Deny citizenship to babies of people illegally in US: Trump
U.S. opposition Republican Party presidential candidate Donald Trump wants to deny citizenship to the babies of immigrants living in the U.S. illegally as part of an immigration plan that emphasizes border security and deportation for millions. He would also rescind Obama administration executive orders on immigration.
Trump, the brash billionaire who has taken an early lead in the right-wing Republican Party’s primary race, described his expanded vision of how to secure American borders during a wide-ranging interview Sunday on NBC’s “Meet The Press,” saying that he would push to end the constitutionally protected citizenship rights of children of any family living illegally inside the U.S.
“They have to go,” Trump said, adding: “What they’re doing, they’re having a baby. And then all of a sudden, nobody knows ... the baby’s here.”
Native-born children of immigrants — even those living illegally in the U.S. — have been automatically considered American citizens since the adoption of the 14th Amendment of the U.S. Constitution in 1868.
The odds of repealing the amendment’s citizenship clause would be steep, requiring the votes of two-thirds of both houses of the U.S. legislature and support from three-fourths of the nation’s state legislatures. Republicans in the national legislature have pushed without success to repeal that provision since 2011. Some conservatives believe the provision could be changed without amending the Constitution.
“They’re illegal,” Trump said, describing native-born children of people living illegally in the U.S. “You either have a country or not.”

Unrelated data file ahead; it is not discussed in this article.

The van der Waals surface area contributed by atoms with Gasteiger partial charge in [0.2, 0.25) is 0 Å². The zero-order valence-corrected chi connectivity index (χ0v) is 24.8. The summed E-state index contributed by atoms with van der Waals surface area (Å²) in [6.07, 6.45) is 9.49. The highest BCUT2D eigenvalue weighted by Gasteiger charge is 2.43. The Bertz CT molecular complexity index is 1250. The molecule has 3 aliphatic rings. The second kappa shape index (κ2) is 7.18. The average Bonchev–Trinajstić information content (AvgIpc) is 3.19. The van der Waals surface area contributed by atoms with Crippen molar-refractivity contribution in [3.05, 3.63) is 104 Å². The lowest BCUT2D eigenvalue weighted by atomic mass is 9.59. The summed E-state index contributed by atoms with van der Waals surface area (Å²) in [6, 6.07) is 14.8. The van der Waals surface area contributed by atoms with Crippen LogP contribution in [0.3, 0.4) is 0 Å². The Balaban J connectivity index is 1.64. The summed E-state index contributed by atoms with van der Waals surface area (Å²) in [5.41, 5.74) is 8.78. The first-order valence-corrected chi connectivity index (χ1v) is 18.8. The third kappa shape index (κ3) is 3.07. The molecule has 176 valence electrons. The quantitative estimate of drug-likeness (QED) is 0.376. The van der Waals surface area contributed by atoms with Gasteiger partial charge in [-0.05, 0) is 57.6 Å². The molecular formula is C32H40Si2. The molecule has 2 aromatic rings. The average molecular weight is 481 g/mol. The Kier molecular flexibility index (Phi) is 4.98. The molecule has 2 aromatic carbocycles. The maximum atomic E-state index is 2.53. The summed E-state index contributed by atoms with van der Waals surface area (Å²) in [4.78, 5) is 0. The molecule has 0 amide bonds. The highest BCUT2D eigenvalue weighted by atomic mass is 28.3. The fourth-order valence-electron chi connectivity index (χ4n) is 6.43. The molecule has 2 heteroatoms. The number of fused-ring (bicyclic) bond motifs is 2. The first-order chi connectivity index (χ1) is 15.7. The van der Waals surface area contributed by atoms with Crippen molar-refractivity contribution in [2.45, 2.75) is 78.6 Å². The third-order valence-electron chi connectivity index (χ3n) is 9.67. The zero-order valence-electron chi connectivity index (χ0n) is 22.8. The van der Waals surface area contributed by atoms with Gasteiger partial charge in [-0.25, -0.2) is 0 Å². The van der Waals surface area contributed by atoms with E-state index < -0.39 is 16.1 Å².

Trump, who remains a longshot for the White House, has made immigration the focal point of his campaign since announcing his candidacy in June, when he described some Mexican immigrants in the U.S. illegally as “rapists” and “criminals.” His tough stance on immigration has appealed to a segment of the Republican base and helped the former reality TV star vault ahead of the crowded Republican presidential field.
‘Try to bring (the good ones)
Trump’s remarks came as his campaign website posted his program for “immigration reform.” Among its details: Making Mexico pay for a permanent border wall. Mandatory deportation of all “criminal aliens.” Tripling the force of immigration officers by eliminating tax credit payments to immigrant families residing illegally in the U.S.
He said that families with U.S.- born children could return quickly if deemed worthy by the government. “We’re going to try and bring them back rapidly, the good ones,” he said, adding: “We will expedite it so people can come back in. The good people can come back.”
Trump did not elaborate on how he would define “good people.” But echoing earlier controversial remarks that Mexico was sending criminals across the border, Trump said a tough deportation policy was needed because “there’s definitely evidence” of crimes linked to immigrants living in the country illegally.
The New York real estate mogul also said he would waste little time rescinding U.S. President Barack Obama’s executive actions aimed at allowing as many as 3.7 million immigrants living illegally in the U.S. to remain in the country because of their U.S.-born relatives. Obama’s November 2014 actions were halted by temporary injunc- tions ordered by several federal courts in rulings challenging his executive powers to alter immigration policies without Congressional approval. The cases could wind up before the U.S. Supreme Court. “We have to make a whole new set of standards,” Trump said.
On Sunday, Ohio Gov. John Kasich echoed Trump’s call to finish construction of an incomplete system of barriers on the southern border with Mexico. There are still gaps in the barriers, which have been under construction since 2005.
Speaking on CBS’ “Face the Nation,” Kasich said he would then work to legalize 12 million immigrants now estimated to live in the U.S. illegally. Kasich said he would “make sure we don’t have anybody — any of the criminal element here.” He would also revive the guest-worker programs that previously brought in temporary workers to aid in farming and other industries hobbled by labor shortages.